Altura’s Firestorm is a lightweight, small-packing waterproof that’s different to most with its overall tonal reflective print.
In the daylight this is barely noticeable, unless you look up close where you can see the small dots. and it keeps things subtle looking too, retaining the jacket’s natural styling. At night, when a light hits the jacket, it glows like a beacon, so you stand out to drivers.
This makes it great for low light, riding in the dark and commuting duties when you want to be seen.
Altura has gone down the minimalist route with the Firestorm and done away with any unnecessary frills, seeing only a single central flap pocket on the rear. This is larger than a regular jersey pocket, so storage space isn’t overly limited, and when not in use you can pack the jacket into this pocket.
Being a small-packing and lightweight jacket also makes it easy to throw in a work bag or into a jersey pocket for general riding and training duties.
It comes with a semi-fitted cut that’s true to size with plenty of width in the arms and body to allow for layering or work clothes underneath. It’s not overly big though, so there’s not too much in the way of noise or flap.
It’s tailored with a high front and mid-length elasticated drop tail that has a silicone band to help keep it in place. It did ride up a little on my skinny butt, but this will depend on your individual body shape.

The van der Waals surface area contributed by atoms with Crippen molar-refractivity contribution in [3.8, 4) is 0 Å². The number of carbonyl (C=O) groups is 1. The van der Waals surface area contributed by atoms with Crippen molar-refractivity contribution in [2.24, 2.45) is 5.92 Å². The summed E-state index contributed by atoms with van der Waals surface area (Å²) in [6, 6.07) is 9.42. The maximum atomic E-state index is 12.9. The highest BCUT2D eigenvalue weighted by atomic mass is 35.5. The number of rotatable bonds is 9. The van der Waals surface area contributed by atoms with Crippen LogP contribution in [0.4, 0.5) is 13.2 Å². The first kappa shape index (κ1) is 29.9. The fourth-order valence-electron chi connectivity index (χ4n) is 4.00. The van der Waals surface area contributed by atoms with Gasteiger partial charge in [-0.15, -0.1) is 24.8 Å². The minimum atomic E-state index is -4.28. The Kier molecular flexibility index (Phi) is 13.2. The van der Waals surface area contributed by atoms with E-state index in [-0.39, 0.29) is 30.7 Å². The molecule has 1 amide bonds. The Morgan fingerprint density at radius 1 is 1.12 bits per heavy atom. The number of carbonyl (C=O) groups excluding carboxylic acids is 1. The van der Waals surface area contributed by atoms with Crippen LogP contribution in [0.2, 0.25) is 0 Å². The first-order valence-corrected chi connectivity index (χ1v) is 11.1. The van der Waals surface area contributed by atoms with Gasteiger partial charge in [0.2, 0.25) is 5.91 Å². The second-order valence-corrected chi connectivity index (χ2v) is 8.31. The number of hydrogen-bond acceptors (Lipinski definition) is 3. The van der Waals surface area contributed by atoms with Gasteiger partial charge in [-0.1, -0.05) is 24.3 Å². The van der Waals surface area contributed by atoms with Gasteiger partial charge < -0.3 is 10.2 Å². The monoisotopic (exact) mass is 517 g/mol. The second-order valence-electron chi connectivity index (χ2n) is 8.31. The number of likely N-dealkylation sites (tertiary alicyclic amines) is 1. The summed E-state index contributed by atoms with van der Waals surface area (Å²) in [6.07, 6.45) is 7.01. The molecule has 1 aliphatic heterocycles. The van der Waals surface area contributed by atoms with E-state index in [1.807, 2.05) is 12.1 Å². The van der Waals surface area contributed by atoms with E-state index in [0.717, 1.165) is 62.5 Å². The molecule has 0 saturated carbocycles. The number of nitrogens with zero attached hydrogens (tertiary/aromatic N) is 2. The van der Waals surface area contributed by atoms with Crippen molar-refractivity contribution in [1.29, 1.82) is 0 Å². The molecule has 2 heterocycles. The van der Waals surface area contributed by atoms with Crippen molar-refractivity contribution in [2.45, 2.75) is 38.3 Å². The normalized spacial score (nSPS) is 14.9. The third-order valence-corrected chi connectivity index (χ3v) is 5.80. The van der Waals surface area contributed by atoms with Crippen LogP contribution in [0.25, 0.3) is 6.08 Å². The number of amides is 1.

One slight negative for me was that the arms were a little shorter than most other waterproof cycling jackets. I found I had some exposure when wearing short cuff gloves, but with heavier weight winter gloves with more length this wasn’t an issue.
I did like the shape of the cuff, though, which allows you to tuck gloves inside.
Altura uses a breathable waterproof fabric with a 15,000mm rating, which is impressive for a sub-£100 jacket. Combined with taped seams it does a good job of keeping the wet stuff out.
Up front there’s a reverse style zip combined with a front flap and they do a solid job of stopping the elements getting through. It’s helpful Altura has included a tag on the zip puller to make life easier, especially on the fly when you want to adjust temperature control.
The collar is tall, and once again things have been kept to a minimum with no soft lining, but it sat fine. There’s no zip garage at the neck either, but fortunately I didn’t experience any irritation.
Another touch is the external reflective strip on the back of the neck that doubles as a hanger if you need to dry the Firestorm.
Breathability is okay unless you ramp up the power. After hard sessions, or fast commutes, I did feel a little damp on the inside, but it’s not surprising when you consider the price.
All of this combines to make the Firestorm a good, minimalist jacket that not only packs small, but does a top job of keeping you dry without breaking the bank.
It’s ideal for general winter duties yet light enough to stash as an emergency jacket for summer use. Most importantly, it will keep you seen.